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(14/02/10) Hey bro, you’ve been here a fair bit over the last month. Hope you aren’t plagiarising ;)

9.2 Space

V 1. The Earth has a gravitational field that exerts a force on objects both on and around it
* Define weight as the force on an object due to a gravitational field
The gravitational field around an object exerts a force on all other objects. This force is called weight.
* Explain that a change in gravitational potential energy is related to work done
Work is Force times distance. Work is also mass times gravity times height which also happens to be gravitational potential energy. Therefore Work is related to gravitational potential energy.
* Define gravitational potential energy as the work done to move an object from a very large distance away to a point in a gravitational field
See the formula.
V 2. Many factors have to be taken into account to achieve a successful rocket launch, maintain a stable orbit and return to Earth
* Describe the trajectory of an object undergoing projectile motion within the Earth's gravitational field in terms of horizontal and vertical components
Tip: When calculating motion it is good to break the motion into horizontal and vertical components.
* Describe Galileo's analysis of projectile motion
Experimented with balls on ramps. Found:
1. Final velocity and acceleration were independent of mass. That is, they did not affect each other
2. Projectile motion should be in the shape of a parabola.
* Explain the concept of escape velocity in terms of the: gravitational constant; mass and radius of the planet
G is the gravitational constant. M is the mass of the planet. R is the radius of the planet IF you are on the surface.
* Outline Newton's concept of escape velocity
Escape velocity is how fast you need to be going at a point to escape the planet's gravitational field. If a cannon on a high mountain gave enough kinetic energy to a ball, it would go into orbit. If it gave more, the ball would spiral away from earth.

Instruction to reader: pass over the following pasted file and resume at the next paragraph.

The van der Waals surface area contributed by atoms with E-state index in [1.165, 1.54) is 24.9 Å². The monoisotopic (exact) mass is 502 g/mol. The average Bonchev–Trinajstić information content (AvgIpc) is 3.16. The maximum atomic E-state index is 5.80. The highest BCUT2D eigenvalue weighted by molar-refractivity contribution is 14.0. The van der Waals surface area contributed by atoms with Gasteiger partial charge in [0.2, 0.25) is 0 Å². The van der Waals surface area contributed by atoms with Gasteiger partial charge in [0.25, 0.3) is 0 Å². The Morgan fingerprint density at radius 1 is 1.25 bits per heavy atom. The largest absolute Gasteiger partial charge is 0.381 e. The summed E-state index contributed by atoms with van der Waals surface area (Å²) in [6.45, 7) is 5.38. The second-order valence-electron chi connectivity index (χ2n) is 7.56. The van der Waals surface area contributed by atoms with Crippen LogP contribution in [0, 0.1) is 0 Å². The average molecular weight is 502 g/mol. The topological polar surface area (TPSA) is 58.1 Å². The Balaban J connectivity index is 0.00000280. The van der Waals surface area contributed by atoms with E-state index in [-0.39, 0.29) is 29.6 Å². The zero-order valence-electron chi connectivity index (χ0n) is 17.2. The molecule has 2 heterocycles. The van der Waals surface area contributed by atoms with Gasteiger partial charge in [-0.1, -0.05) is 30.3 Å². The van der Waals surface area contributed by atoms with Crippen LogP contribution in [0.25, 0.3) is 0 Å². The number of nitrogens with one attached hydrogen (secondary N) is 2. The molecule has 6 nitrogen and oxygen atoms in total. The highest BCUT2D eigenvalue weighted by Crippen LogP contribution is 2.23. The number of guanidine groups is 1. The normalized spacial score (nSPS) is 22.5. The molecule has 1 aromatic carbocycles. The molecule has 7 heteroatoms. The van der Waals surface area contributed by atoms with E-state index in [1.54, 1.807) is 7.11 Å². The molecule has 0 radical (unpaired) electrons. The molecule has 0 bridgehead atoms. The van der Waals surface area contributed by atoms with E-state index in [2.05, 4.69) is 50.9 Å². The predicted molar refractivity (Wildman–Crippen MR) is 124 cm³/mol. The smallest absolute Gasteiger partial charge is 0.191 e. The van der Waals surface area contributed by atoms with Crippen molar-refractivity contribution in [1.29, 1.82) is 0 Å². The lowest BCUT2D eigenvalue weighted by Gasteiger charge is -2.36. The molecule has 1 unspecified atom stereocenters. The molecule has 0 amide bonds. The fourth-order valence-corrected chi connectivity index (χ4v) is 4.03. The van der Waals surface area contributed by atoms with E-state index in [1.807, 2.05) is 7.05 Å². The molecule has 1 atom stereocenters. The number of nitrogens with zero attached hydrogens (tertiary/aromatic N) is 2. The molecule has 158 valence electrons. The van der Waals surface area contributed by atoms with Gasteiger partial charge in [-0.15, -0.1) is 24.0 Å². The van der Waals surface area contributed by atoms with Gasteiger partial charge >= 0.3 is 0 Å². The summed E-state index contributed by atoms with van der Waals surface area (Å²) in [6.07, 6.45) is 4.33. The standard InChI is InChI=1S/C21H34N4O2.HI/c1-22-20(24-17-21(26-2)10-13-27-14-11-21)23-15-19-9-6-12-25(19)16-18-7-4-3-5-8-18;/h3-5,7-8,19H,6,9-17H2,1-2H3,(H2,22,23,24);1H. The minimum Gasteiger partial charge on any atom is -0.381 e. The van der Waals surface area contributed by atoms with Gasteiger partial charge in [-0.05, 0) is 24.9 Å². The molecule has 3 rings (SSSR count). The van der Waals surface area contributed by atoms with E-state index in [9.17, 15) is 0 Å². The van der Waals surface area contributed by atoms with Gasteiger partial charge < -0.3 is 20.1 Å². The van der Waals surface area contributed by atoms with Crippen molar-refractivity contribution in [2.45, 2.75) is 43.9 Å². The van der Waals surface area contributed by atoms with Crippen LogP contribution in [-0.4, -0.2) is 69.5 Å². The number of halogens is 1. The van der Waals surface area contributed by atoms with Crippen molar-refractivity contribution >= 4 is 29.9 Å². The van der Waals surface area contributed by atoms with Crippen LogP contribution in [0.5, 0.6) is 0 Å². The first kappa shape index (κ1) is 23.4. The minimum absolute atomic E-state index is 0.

* Identify why the term 'g forces' is used to explain the forces acting on an astronaut during launch
G Forces are used to describe the amount of force an astronaut is feeling. This is in relation to gravity of Earth. G Forces describe the amount of gravity acceleration the person is feeling
* Discuss the effect of the Earth's orbital motion and its rotational motion on the launch of a rocket.
A point on the equator is moving at 460 ms-1 towards the east. Therefore it is best to launch into the east to avoid trying to orbit against the rotation of the Earth.
V Analyse the changing acceleration of a rocket during launch in terms of the:
* Law of Conservation of Momentum
If a rocket is launched to the east on the equator, the velocity of the earth will help to put the shuttle into orbit. Because the surface is already going at 460 m/s at the equator, the rocket must also be so its momentum is conserved.
* forces experienced by astronauts
The rocket slowly accelerates as it launches. At first the acceleration is small as it fights with the gravity of the earth but as its mass decreases and g decreases as it gets further away, the force on the astronauts increases as they move faster.
* Analyse the forces involved in uniform circular motion for a range of objects, including satellites orbiting the Earth
A thing moves in a circle if it is moving with centripetal motion. The thing's speed doesn't change but it's direction does. If you combine the centripetal force and gravitational force equations (F=F) you can get the equation to find the velocity of a satellite in orbit at a certain distance with a certain mass (its almost the escape velocity formula). They can orbit in ellipses.
* Compare qualitatively low Earth and geo-stationary orbits